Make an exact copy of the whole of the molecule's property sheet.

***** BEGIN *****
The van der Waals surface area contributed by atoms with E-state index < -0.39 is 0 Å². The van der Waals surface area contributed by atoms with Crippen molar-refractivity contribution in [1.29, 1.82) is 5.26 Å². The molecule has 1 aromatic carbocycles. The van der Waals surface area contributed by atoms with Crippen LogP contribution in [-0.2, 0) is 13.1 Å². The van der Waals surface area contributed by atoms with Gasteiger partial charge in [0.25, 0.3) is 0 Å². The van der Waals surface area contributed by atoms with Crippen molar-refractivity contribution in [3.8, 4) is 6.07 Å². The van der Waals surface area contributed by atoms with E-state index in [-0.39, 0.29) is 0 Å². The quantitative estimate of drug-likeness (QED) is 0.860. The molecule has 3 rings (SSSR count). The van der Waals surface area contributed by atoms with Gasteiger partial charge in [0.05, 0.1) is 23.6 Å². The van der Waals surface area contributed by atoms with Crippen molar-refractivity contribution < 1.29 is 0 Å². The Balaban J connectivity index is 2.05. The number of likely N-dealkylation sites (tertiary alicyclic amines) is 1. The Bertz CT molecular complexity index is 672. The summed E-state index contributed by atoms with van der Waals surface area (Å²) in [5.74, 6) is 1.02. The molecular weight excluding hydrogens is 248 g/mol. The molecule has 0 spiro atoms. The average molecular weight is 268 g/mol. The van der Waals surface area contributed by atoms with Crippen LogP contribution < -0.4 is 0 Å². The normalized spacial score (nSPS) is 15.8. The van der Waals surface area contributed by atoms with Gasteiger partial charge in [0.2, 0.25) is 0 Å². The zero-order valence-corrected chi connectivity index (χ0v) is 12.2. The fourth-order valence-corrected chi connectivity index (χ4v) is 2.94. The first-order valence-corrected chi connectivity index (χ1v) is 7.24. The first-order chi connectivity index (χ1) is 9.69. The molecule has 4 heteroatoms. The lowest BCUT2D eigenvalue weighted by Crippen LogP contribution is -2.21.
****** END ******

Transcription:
The van der Waals surface area contributed by atoms with E-state index < -0.39 is 0 Å². The van der Waals surface area contributed by atoms with Crippen molar-refractivity contribution in [1.29, 1.82) is 5.26 Å². The molecule has 1 aromatic carbocycles. The van der Waals surface area contributed by atoms with Crippen LogP contribution in [-0.2, 0) is 13.1 Å². The van der Waals surface area contributed by atoms with Gasteiger partial charge in [0.25, 0.3) is 0 Å². The van der Waals surface area contributed by atoms with Crippen molar-refractivity contribution in [3.8, 4) is 6.07 Å². The van der Waals surface area contributed by atoms with E-state index in [-0.39, 0.29) is 0 Å². The quantitative estimate of drug-likeness (QED) is 0.860. The molecule has 3 rings (SSSR count). The van der Waals surface area contributed by atoms with Gasteiger partial charge in [0.05, 0.1) is 23.6 Å². The van der Waals surface area contributed by atoms with Crippen molar-refractivity contribution < 1.29 is 0 Å². The Balaban J connectivity index is 2.05. The number of likely N-dealkylation sites (tertiary alicyclic amines) is 1. The Bertz CT molecular complexity index is 672. The summed E-state index contributed by atoms with van der Waals surface area (Å²) in [5.74, 6) is 1.02. The molecular weight excluding hydrogens is 248 g/mol. The molecule has 0 spiro atoms. The average molecular weight is 268 g/mol. The van der Waals surface area contributed by atoms with Crippen LogP contribution < -0.4 is 0 Å². The normalized spacial score (nSPS) is 15.8. The van der Waals surface area contributed by atoms with Gasteiger partial charge in [0.2, 0.25) is 0 Å². The zero-order valence-corrected chi connectivity index (χ0v) is 12.2. The fourth-order valence-corrected chi connectivity index (χ4v) is 2.94. The first-order valence-corrected chi connectivity index (χ1v) is 7.24. The first-order chi connectivity index (χ1) is 9.69. The molecule has 4 heteroatoms. The lowest BCUT2D eigenvalue weighted by Crippen LogP contribution is -2.21.